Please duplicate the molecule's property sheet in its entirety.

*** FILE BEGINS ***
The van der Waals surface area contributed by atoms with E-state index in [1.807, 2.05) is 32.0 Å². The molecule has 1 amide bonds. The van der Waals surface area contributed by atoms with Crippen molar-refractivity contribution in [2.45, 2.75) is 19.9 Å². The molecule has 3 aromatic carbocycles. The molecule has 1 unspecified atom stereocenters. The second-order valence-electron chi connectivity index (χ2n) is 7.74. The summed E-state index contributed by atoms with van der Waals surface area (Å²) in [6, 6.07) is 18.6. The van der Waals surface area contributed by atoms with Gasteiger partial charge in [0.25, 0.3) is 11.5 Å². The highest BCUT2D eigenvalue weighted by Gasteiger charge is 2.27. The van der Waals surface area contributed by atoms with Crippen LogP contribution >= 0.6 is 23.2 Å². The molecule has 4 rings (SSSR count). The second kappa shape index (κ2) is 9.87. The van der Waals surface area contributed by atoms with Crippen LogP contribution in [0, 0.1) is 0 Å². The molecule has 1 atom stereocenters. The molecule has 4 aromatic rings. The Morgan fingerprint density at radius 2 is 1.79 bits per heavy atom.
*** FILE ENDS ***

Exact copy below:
The van der Waals surface area contributed by atoms with E-state index in [1.807, 2.05) is 32.0 Å². The molecule has 1 amide bonds. The van der Waals surface area contributed by atoms with Crippen molar-refractivity contribution in [2.45, 2.75) is 19.9 Å². The molecule has 3 aromatic carbocycles. The molecule has 1 unspecified atom stereocenters. The second-order valence-electron chi connectivity index (χ2n) is 7.74. The summed E-state index contributed by atoms with van der Waals surface area (Å²) in [6, 6.07) is 18.6. The van der Waals surface area contributed by atoms with Gasteiger partial charge in [0.25, 0.3) is 11.5 Å². The highest BCUT2D eigenvalue weighted by Gasteiger charge is 2.27. The van der Waals surface area contributed by atoms with Crippen LogP contribution >= 0.6 is 23.2 Å². The molecule has 4 rings (SSSR count). The second kappa shape index (κ2) is 9.87. The van der Waals surface area contributed by atoms with Crippen LogP contribution in [0, 0.1) is 0 Å². The molecule has 1 atom stereocenters. The molecule has 4 aromatic rings. The Morgan fingerprint density at radius 2 is 1.79 bits per heavy atom.